An Analysis and Evaluation of Student Nurses' Participation in Ethical Decision Making

Nursing Ethics 7 (2):113-123 (2000)
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Abstract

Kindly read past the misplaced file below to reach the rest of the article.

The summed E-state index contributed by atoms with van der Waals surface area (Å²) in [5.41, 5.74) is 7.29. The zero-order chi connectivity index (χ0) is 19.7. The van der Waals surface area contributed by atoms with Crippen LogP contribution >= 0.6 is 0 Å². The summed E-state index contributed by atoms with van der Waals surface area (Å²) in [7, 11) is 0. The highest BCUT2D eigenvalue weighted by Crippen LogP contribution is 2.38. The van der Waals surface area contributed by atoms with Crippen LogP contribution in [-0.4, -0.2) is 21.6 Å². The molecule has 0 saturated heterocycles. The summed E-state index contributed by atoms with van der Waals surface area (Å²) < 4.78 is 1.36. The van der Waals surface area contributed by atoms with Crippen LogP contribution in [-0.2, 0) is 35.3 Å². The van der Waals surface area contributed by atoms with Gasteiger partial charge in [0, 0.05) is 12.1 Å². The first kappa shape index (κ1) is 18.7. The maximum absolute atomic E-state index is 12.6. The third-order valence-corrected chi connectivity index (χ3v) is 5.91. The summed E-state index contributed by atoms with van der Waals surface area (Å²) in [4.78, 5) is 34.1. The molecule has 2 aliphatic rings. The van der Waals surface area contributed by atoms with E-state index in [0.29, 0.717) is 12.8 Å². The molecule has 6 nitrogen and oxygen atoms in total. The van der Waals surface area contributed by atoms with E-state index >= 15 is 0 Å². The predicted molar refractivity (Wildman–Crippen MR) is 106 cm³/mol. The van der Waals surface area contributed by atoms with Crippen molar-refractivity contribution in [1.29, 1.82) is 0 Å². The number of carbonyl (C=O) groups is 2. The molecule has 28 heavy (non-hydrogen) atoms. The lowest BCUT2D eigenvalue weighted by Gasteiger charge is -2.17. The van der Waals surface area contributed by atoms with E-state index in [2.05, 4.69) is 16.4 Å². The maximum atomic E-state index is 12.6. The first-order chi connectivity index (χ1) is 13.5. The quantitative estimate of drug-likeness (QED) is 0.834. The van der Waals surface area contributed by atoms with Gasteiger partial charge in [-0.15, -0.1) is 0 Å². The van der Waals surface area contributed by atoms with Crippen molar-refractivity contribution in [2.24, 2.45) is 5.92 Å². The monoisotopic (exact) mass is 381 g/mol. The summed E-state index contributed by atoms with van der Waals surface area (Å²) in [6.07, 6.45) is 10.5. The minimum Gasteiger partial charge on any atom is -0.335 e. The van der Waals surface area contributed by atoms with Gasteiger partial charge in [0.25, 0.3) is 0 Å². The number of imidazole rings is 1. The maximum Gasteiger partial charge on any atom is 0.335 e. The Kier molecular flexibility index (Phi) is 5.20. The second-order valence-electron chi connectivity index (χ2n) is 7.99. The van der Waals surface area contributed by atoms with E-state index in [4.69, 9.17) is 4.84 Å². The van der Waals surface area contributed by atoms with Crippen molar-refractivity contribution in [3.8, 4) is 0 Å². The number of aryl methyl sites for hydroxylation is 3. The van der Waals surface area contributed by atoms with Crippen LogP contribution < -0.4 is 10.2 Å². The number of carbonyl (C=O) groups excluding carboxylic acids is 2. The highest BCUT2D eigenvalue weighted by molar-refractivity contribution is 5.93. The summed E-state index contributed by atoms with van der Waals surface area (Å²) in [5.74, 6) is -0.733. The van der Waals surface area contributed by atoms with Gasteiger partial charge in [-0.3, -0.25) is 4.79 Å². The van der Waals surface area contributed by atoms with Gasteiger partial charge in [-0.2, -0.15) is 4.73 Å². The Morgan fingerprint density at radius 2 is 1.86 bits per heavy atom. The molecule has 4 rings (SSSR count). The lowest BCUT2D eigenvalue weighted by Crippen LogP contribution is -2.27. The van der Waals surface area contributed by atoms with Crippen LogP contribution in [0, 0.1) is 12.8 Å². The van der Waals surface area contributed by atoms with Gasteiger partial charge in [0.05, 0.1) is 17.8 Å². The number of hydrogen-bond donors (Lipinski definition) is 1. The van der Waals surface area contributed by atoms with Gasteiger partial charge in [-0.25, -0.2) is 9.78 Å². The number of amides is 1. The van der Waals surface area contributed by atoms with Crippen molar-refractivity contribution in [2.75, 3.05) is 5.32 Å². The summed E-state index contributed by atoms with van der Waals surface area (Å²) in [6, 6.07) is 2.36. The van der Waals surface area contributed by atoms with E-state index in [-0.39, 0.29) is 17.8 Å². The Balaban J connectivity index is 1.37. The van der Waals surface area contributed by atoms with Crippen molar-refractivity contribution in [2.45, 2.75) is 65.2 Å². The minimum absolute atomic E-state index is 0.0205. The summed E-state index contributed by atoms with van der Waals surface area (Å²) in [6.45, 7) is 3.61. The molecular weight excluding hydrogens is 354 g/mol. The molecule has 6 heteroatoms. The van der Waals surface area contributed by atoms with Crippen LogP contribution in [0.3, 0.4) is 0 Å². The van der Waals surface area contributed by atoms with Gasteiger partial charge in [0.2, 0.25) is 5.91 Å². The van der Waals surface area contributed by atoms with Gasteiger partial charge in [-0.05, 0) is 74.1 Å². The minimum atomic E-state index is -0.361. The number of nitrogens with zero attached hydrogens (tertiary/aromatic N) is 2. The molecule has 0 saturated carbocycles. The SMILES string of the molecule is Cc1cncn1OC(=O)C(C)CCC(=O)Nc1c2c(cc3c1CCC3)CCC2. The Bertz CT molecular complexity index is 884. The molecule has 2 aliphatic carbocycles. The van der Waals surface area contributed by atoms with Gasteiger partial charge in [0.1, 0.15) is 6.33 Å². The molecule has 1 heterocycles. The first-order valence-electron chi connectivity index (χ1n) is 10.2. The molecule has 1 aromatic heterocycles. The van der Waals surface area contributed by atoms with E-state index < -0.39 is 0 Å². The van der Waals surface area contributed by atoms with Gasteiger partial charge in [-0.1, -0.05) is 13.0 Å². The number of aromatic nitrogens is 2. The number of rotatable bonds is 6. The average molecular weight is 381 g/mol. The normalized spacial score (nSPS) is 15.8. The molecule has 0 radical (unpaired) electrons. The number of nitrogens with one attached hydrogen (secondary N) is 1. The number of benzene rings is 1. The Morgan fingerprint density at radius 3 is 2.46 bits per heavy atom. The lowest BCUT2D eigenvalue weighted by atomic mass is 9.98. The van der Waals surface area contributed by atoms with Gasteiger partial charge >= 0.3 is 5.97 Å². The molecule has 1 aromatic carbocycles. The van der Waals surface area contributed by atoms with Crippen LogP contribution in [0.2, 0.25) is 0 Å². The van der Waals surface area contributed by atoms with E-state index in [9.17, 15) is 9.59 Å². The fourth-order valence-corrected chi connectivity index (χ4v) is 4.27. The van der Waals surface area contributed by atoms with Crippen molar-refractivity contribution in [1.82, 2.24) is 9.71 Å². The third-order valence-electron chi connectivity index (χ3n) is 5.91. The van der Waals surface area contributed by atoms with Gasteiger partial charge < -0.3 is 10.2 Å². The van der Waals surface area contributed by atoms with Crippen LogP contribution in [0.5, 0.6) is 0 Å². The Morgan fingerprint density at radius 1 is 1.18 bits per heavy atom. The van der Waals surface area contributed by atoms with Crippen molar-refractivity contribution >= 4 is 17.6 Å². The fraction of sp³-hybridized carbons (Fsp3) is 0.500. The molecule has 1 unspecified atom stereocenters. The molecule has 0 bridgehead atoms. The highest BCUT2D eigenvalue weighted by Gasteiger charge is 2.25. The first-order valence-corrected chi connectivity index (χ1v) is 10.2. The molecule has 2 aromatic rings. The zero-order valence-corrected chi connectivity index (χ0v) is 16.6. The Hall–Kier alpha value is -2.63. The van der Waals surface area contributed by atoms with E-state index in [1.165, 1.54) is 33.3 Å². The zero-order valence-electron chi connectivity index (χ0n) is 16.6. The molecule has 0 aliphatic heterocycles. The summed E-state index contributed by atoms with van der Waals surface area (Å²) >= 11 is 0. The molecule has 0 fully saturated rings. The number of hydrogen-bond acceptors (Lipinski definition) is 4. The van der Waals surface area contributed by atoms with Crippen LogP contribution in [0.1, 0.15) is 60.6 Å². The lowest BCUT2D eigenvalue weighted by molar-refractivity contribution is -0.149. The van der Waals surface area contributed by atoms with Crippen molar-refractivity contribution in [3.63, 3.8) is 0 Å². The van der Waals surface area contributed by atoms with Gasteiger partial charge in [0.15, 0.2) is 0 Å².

This study analyses the types and frequencies of ethical dilemmas and the rationale of ethical decision making in student nurses; it also evaluates their decision making. One hundred senior student nurses who were enrolled in a two-credit course in nursing ethics were asked to provide an informal description of a dilemma that they had experienced during their clinical practice. The results were as follows. The ethical dilemmas identified fell into four categories and were of 27 types. Those most frequently experienced were ‘family giving up on a patient because he or she could not be cured’, and ‘not telling the truth to the patient’. The Korean Nurses’ Code of Ethics was applied, in particular the preamble, and the third, fourth, seventh and tenth clauses. The most common rule of ethics and principle applied in these nurses’ ethical decision making were veracity and nonmaleficence. With regard to the moral reasoning process, the primary concern was the welfare of the patients. These students were equipped with the ability to exercise critical and reflective thought when they experienced ethical dilemmas

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